Presenting all this content on the world wide web in an easy to digest format requires effort though. It’s a bit of a chore having to take a camera everywhere you go, and the write-ups take time. It’s also embarrassing, as mistakes happen and in hindsight they’re so easy to avoid. It can be very postive though, but not only do I hope to learn from my mistakes (all the more painful when pointed out by a more experienced reader!), but I hope others will benefit too.

How do I do all this then? Diane is a keen photographer and I work for an internet based company. This means we tend to have most of the required tools to hand. Diane has two cameras – a Nikon Coolpix S210 (responsible for the pictures in this post) and a Nikon D40X (did all the M3 engine swap and M5 clutch/LSD photos).  When I get back in from a day out on the cars, I retire to my laptop which is normally docked in a corner of our kitchen.

laptop docked in the kitchen

Note how I sit in easy reach of all the booze! I guess that picture exposes my extreme desire for desktop space. The laptop has a magnificent 1920×1200 display, but I like to make good use of my spare 1280×1024 display too – so much easier to have all the pictures I’m processing on one screen, and my blog admin window on another. Also, when cooking or cleaning in the kitchen it’s great to use the extra monitor to watch TV on BBC’s brilliant iPlayer.

So that’s computer 1 of 3. Yes, that’s right, two more. We take a lot of photos and each picture, especially those from the D40X, can be rather large – a few Megabytes each. Also, in Diane’s line of work she generates huge image files – we need to store all of these somewhere. Just before Christmas Robin gave me an old PC, and I decided to turn it into a home server. Upgraded to 4GB RAM and 4x1TB SATA HDDs, I assembled a Linux (Fedora Core 10) server with 2.7TB of RAID5 storage. Sadly, this hasn’t gone smoothly. One of the four 1TB drives failed, so I had to have it replaced. Since then, the replacement failed, as has another of the originals. So the server tends to look like this:

server

Open for maintenance. In fact right now, it looks like this because I’m restoring a load of files from my old server.

Home servers

I bet you’re all pretty glad you don’t have this level of trash in your living room! So with this headache and a certain amount of laptop woes (not entirely unrelated to the BMW diagnostic kit I recently purchased – more on that when I know more!), I’m not having a good time of this high-tech life. Fortunately, as Diane is out I’m currently able to use her machine in her office upstairs – boasting two 1920×1200 displays. These things are GREAT! :)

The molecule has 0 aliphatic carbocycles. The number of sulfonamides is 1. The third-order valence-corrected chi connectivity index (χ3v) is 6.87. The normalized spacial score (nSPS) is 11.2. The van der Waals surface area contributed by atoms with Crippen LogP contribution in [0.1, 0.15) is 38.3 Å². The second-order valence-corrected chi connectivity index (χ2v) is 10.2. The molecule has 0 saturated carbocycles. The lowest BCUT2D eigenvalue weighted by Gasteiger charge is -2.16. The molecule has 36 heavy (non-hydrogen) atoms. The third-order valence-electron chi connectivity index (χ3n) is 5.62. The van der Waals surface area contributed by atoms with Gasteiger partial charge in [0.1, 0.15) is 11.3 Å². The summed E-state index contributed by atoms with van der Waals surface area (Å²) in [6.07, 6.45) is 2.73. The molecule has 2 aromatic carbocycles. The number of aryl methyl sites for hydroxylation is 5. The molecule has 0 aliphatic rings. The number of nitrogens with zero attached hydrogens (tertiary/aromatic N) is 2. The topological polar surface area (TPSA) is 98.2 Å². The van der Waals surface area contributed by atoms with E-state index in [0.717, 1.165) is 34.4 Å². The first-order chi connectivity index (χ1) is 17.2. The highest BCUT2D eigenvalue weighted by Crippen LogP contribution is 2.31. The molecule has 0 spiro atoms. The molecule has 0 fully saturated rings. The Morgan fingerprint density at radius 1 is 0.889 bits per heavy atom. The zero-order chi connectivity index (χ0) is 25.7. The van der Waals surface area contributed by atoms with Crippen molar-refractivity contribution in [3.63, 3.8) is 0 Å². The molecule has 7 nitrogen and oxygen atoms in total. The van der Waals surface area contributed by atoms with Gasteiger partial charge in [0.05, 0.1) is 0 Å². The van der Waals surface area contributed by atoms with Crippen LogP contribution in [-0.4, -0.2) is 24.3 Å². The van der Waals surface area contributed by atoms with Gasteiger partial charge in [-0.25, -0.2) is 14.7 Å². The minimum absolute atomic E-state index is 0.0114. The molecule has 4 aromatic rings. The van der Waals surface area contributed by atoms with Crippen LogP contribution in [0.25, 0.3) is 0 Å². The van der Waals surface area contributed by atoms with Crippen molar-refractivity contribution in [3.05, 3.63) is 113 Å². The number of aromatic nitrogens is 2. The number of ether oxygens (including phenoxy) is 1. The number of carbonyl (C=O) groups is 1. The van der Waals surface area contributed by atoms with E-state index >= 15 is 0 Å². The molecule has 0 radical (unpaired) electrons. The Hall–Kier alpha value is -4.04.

Diane's office

I’m going to spend the rest of the evening getting all this sorted. I hope! My final topic in this meandering waffle is Twitter. I’ve mentioned in the past that my antipodean colleague Brenden convinced me that blogging isn’t such a sad thing to do any more. I follow Stephen Fry’s blog, and he is the man who has convinced me that Twittering is now socially acceptable too. To Twitter is to release a short (< 140 chars) statement that updates those who ‘follow’ you on your thoughts or actions.

Twitter was mentioned when Stephen was interviewed on Jonathan Ross’ comeback show. Twittering certainly gets plenty of negative comments, but I can’t see how it can cause offence given that one has to choose to ‘follow’ someone on Twitter; if someone you are following is Twittering in such a manner that it disinterests or offends you, simply stop following them!

The advantage it seems of Twittering in my context is that it takes me a day or so to put together a blog post with an update of car or adventure related activity. On the other hand, I can Twitter quick updates from my phone as the day progresses without the need for cameras, high speed internet connections and other paraphernalia. In the context of a football match, a blog post is the Match Of The Day review, where Twittering is live audio commentary. Sort of!

In any case, feel free to follow me: http://twitter.com/neilmukerji